November 30, 2011

The problem of precontractual liability in Europe

Today, I want to speak about the different approach of precontractual liability in Europe and the consequence in cross-borders disputes.

In the different law systems, there are 2 viewpoints concerning the possible liability of one party breaking off precontractual negotiations:

-The negotiations are purely preparatory and cannot have a legal significance.

-The negotiations are a collaboration between the parties who are protected by the law.

  • In the common law jurisdictions, there is a reluctance to attribute legal significance to the precontractual phase.

There can be no duty to negotiate in good faith because, by entering into negotiation, one party has not given up the freedom to change his mind, he is entitled to pursue his own interest, so long as he avoids making misrepresentations.

see case Wilford v. Miles [1992] 2 AC,128,138 (Lord Ackner)

Thus English law doesn't reject all liability during the negotiations for example when the defendent makes a false statement during the course of the negotiations, which the claimant believes and act on.

  • In Germany, the beginning of the negotiations have a formal legal significance. A special relationship (Sonderrechtsverhältnis) is created between the negotiating parties by virtue of the law (gesetzliches Schuldverhältnis) imposing on both parties duties of protection and loyalty (Schutzpflichten). A party liable on the ground of culpa in contrahendo in paragraph 311 BGB (fault in conclusion of a contract) has to make up for the aggrieved party's reliance interest (Vertrauenschaden), but it is not sufficient for a party to say that he relied on the future contract to obtain a remedy where negotiations are broken off.

  • In France, the precontractual negotiations between two parties (les pourparlers) are also following the principle of freedom of contract and each party is free to break off the negotiations. But this rupture cannot be the consequence of a fault or an abuse of one of the parties, otherwhise he will engage his liability in tort. (Article 1382 and 1383 of the french civil Code)

→The claimant must prove a fault, a prejudice and a causality link.

Since the "Manoukian" decision of the Cour de cassation of the 26 November 2003, it is not possible for a party to ask for damages for the loss of the chance to conclude a contract. Also, in an other decision of the 14 September 2005 (3ème chambre civile), the Court held that the obligation of good faith suppose the existence of a contractual relationship.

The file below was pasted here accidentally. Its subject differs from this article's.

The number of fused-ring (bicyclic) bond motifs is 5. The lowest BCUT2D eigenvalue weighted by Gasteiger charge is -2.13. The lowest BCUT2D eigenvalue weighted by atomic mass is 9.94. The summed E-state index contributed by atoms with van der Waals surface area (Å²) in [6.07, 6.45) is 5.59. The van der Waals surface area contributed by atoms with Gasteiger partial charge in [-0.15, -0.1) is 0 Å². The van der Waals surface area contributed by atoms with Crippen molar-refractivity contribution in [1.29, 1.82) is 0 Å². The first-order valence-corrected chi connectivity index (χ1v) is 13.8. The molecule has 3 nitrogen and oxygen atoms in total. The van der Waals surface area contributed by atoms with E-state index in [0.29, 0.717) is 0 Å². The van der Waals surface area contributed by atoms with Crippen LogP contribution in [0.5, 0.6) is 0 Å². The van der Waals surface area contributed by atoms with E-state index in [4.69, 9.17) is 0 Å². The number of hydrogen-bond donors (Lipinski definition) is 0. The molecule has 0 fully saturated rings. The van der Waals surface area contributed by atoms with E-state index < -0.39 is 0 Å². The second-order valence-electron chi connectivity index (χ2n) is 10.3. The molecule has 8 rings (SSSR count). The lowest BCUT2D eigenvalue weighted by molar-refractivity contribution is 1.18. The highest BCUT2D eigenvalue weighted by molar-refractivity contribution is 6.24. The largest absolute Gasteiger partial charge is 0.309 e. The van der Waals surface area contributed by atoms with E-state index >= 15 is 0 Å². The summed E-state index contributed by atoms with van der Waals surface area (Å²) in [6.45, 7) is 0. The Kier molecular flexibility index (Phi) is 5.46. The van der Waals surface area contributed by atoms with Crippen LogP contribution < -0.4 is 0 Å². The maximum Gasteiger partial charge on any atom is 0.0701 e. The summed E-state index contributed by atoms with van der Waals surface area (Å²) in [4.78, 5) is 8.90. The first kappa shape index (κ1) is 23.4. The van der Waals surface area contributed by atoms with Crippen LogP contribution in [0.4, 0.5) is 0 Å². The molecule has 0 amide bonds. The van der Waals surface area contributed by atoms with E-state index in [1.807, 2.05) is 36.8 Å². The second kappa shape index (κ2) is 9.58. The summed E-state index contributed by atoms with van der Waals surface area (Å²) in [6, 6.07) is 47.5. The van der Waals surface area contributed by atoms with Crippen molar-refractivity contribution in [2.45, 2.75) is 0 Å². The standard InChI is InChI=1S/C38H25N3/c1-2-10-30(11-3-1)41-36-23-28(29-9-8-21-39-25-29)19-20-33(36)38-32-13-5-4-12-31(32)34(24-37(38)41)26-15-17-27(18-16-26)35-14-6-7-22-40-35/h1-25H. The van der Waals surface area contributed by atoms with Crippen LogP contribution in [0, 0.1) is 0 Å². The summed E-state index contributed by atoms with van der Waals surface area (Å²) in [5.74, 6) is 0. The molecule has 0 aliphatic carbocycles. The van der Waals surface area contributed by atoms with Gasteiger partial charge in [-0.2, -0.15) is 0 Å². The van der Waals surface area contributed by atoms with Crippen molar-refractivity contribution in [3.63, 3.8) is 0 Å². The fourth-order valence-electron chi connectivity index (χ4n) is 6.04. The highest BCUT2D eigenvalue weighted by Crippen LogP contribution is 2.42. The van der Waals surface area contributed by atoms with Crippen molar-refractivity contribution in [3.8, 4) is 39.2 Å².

We can see that the french, english and german legal systems recognise, in effect, that there is a balance to be struck in the analysis of the precontractual phase but there is a difficulty to determine the form of liability in the precontractual phase because in most of the law systems, there's a distinction between the regime of contract and tort.

For example, in Germany, the special nature of the precontractual phase merits special treatment, "a tertium quid" between contract and tort whereas in France, the rules of tort must be applied without any significant amendment.

The European Court of Justice has held that for the purpose of the Brussels Convention of the 27 September 1969 on Jurisdiction and the Enforcement of Hudgements in civil and Commercial matters (OJ 1978 L 304 p.36), a claim for damages for breach of the precontractual duty to negotiate in good faith is a claim in tort (article 5.3) rather than a claim in contract (article 5.1). This distinction is also held in the Rome I (EC 593/2008, recital 10) and Rome II (EC 864/2007, recital 30 and article 2.1, 12.1) Regulations.

To conclude, I will add that the Draft Common Frame of Reference contains specific provisions concerning precontractual liability (II-3:301: Negotiations contrary to good faith and fair dealing ) and specifies that most of the questions would be determined by a general duty of precontractual good faith, in the same way as in most of the european legal systems.

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